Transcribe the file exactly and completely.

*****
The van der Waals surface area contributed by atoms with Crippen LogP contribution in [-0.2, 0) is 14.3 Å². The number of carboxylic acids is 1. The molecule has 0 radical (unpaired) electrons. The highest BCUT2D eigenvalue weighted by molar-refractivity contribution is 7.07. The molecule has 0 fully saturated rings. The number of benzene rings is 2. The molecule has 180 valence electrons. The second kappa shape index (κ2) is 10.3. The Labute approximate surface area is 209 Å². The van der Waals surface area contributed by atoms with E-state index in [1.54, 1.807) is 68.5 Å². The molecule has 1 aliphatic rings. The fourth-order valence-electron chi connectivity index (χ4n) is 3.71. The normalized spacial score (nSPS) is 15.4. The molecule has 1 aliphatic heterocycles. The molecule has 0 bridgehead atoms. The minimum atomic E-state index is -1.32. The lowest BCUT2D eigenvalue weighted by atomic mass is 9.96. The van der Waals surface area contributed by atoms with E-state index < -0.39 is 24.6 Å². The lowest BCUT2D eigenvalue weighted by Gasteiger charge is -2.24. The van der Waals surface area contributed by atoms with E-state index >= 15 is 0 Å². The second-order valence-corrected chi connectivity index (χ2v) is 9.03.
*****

The van der Waals surface area contributed by atoms with Crippen LogP contribution in [-0.2, 0) is 14.3 Å². The number of carboxylic acids is 1. The molecule has 0 radical (unpaired) electrons. The highest BCUT2D eigenvalue weighted by molar-refractivity contribution is 7.07. The molecule has 0 fully saturated rings. The number of benzene rings is 2. The molecule has 180 valence electrons. The second kappa shape index (κ2) is 10.3. The Labute approximate surface area is 209 Å². The van der Waals surface area contributed by atoms with E-state index in [1.54, 1.807) is 68.5 Å². The molecule has 1 aliphatic rings. The fourth-order valence-electron chi connectivity index (χ4n) is 3.71. The normalized spacial score (nSPS) is 15.4. The molecule has 1 aliphatic heterocycles. The molecule has 0 bridgehead atoms. The minimum atomic E-state index is -1.32. The lowest BCUT2D eigenvalue weighted by atomic mass is 9.96. The van der Waals surface area contributed by atoms with E-state index < -0.39 is 24.6 Å². The lowest BCUT2D eigenvalue weighted by Gasteiger charge is -2.24. The van der Waals surface area contributed by atoms with E-state index >= 15 is 0 Å². The second-order valence-corrected chi connectivity index (χ2v) is 9.03.